Richard Smith was born on October 27, 1931, in Letchworth, Hertfordshire and died on April 16, 2016.
He was an English printmaker and painter.
Smith has produced work in a range of styles but is often associated with color field painting.
Following completion of the national service with the Royal Air Force in Hong Kong, he studied at St Albans School of Art and later undertook post-graduate studies at the Royal College of Art in London from 1954 to 1957.
In 1957, he was a lecturer at Hammersmith College of Art until the year 1958.
In 1961, Smith was awarded a Harkness Fellowship in 1959 and travelled to America and spent several years there painting and teaching, with his first one-man show at the Green Gallery, New York.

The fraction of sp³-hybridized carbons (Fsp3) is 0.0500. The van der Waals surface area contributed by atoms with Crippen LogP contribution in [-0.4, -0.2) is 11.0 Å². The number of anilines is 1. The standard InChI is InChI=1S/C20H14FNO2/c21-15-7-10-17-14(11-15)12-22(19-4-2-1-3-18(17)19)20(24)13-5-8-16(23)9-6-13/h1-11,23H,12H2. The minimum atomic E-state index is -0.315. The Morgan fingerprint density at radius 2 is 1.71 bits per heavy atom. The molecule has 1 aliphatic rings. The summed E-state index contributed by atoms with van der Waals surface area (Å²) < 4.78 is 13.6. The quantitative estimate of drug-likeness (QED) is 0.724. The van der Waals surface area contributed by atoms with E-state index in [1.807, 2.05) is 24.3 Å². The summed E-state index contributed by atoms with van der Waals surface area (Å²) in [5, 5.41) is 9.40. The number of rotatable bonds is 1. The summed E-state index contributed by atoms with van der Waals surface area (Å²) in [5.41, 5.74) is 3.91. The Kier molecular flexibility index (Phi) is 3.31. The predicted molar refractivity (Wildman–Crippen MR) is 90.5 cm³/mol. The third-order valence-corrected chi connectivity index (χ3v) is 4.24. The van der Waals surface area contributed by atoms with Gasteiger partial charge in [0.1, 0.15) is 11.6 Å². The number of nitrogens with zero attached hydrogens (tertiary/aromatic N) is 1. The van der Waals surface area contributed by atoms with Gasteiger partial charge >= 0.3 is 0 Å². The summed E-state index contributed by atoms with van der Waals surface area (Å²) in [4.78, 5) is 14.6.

During the year 1970, Richard was the British representative at the Venice Biennale and in 1975, a retrospective exhibition of his work was exhibited at the Tate Gallery in London.
Some of his early work drew on packaging and advertising, which led to his being associated by some critics to the Pop Art movement.
He, at one point, stated that his work was “often physically related to hoardings or cinema screens which never present objects actual size; you could drown in a glass of beer, live in a semi-detached cigarette packet.
During 1972, Smith exhibited the first of what are called the “kite paintings”, in which rather than using a conventional stretcher the canvas is tensioned by cords and structures of aluminium tubing, which become an element in the composition of the works.
Richard resettled permanently in New York in 1976.
Richard Smith passed away at 84 yrs old.